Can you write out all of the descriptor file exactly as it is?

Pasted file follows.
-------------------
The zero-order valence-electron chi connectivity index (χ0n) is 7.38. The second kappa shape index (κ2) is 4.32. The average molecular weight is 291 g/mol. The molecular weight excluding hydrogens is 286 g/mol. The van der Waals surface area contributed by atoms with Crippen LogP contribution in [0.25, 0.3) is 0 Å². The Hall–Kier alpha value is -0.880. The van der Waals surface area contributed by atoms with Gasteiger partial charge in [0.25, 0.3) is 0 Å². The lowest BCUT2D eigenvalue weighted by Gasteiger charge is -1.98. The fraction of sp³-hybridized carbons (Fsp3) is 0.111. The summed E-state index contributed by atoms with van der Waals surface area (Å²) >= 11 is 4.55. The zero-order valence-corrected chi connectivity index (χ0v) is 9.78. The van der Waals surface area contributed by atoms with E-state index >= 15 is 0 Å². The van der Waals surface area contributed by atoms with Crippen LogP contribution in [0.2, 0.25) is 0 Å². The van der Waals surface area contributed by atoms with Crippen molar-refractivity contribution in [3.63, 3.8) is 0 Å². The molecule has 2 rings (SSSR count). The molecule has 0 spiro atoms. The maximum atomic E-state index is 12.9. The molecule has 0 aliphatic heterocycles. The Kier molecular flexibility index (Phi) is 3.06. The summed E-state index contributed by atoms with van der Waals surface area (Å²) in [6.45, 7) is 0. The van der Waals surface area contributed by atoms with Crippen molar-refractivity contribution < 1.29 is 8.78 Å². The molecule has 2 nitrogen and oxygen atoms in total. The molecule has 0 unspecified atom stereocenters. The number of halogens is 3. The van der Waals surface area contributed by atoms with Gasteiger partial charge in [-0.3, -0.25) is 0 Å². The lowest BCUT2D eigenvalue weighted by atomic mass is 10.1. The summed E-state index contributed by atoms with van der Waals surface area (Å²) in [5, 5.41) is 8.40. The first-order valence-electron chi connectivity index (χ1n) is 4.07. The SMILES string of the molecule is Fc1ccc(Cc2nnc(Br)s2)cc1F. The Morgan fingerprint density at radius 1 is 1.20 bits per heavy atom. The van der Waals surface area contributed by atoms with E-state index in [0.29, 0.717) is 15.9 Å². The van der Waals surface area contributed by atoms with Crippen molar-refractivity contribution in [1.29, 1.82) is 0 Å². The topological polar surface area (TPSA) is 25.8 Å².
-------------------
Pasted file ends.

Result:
The zero-order valence-electron chi connectivity index (χ0n) is 7.38. The second kappa shape index (κ2) is 4.32. The average molecular weight is 291 g/mol. The molecular weight excluding hydrogens is 286 g/mol. The van der Waals surface area contributed by atoms with Crippen LogP contribution in [0.25, 0.3) is 0 Å². The Hall–Kier alpha value is -0.880. The van der Waals surface area contributed by atoms with Gasteiger partial charge in [0.25, 0.3) is 0 Å². The lowest BCUT2D eigenvalue weighted by Gasteiger charge is -1.98. The fraction of sp³-hybridized carbons (Fsp3) is 0.111. The summed E-state index contributed by atoms with van der Waals surface area (Å²) >= 11 is 4.55. The zero-order valence-corrected chi connectivity index (χ0v) is 9.78. The van der Waals surface area contributed by atoms with E-state index >= 15 is 0 Å². The van der Waals surface area contributed by atoms with Crippen LogP contribution in [0.2, 0.25) is 0 Å². The van der Waals surface area contributed by atoms with Crippen molar-refractivity contribution in [3.63, 3.8) is 0 Å². The molecule has 2 rings (SSSR count). The molecule has 0 spiro atoms. The maximum atomic E-state index is 12.9. The molecule has 0 aliphatic heterocycles. The Kier molecular flexibility index (Phi) is 3.06. The summed E-state index contributed by atoms with van der Waals surface area (Å²) in [6.45, 7) is 0. The van der Waals surface area contributed by atoms with Crippen molar-refractivity contribution < 1.29 is 8.78 Å². The molecule has 2 nitrogen and oxygen atoms in total. The molecule has 0 unspecified atom stereocenters. The number of halogens is 3. The van der Waals surface area contributed by atoms with Gasteiger partial charge in [-0.3, -0.25) is 0 Å². The lowest BCUT2D eigenvalue weighted by atomic mass is 10.1. The summed E-state index contributed by atoms with van der Waals surface area (Å²) in [5, 5.41) is 8.40. The first-order valence-electron chi connectivity index (χ1n) is 4.07. The SMILES string of the molecule is Fc1ccc(Cc2nnc(Br)s2)cc1F. The Morgan fingerprint density at radius 1 is 1.20 bits per heavy atom. The van der Waals surface area contributed by atoms with E-state index in [0.29, 0.717) is 15.9 Å². The van der Waals surface area contributed by atoms with Crippen molar-refractivity contribution in [1.29, 1.82) is 0 Å². The topological polar surface area (TPSA) is 25.8 Å².